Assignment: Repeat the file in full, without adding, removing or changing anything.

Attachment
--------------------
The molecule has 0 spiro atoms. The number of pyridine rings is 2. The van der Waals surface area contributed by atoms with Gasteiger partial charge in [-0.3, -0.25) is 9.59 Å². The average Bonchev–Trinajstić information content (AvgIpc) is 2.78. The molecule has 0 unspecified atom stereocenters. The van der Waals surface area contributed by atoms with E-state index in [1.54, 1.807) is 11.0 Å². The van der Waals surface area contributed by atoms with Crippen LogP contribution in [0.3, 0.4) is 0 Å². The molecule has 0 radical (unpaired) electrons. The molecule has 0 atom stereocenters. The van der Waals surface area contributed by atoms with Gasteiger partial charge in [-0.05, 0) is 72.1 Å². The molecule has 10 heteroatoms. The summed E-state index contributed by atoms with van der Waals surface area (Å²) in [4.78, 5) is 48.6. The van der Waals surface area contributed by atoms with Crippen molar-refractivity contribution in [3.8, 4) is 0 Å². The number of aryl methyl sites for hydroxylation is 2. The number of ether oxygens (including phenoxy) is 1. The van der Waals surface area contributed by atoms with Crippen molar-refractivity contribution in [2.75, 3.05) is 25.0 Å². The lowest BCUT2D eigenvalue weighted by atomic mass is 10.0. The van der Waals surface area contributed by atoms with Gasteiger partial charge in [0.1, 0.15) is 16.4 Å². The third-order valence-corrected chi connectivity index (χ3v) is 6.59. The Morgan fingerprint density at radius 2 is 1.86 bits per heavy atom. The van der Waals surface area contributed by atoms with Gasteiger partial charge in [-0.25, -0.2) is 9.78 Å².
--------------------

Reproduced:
The molecule has 0 spiro atoms. The number of pyridine rings is 2. The van der Waals surface area contributed by atoms with Gasteiger partial charge in [-0.3, -0.25) is 9.59 Å². The average Bonchev–Trinajstić information content (AvgIpc) is 2.78. The molecule has 0 unspecified atom stereocenters. The van der Waals surface area contributed by atoms with E-state index in [1.54, 1.807) is 11.0 Å². The van der Waals surface area contributed by atoms with Crippen LogP contribution in [0.3, 0.4) is 0 Å². The molecule has 0 radical (unpaired) electrons. The molecule has 0 atom stereocenters. The van der Waals surface area contributed by atoms with Gasteiger partial charge in [-0.05, 0) is 72.1 Å². The molecule has 10 heteroatoms. The summed E-state index contributed by atoms with van der Waals surface area (Å²) in [4.78, 5) is 48.6. The van der Waals surface area contributed by atoms with Crippen molar-refractivity contribution in [3.8, 4) is 0 Å². The number of aryl methyl sites for hydroxylation is 2. The number of ether oxygens (including phenoxy) is 1. The van der Waals surface area contributed by atoms with Crippen molar-refractivity contribution in [2.75, 3.05) is 25.0 Å². The lowest BCUT2D eigenvalue weighted by atomic mass is 10.0. The van der Waals surface area contributed by atoms with Gasteiger partial charge in [0.1, 0.15) is 16.4 Å². The third-order valence-corrected chi connectivity index (χ3v) is 6.59. The Morgan fingerprint density at radius 2 is 1.86 bits per heavy atom. The van der Waals surface area contributed by atoms with Gasteiger partial charge in [-0.25, -0.2) is 9.78 Å².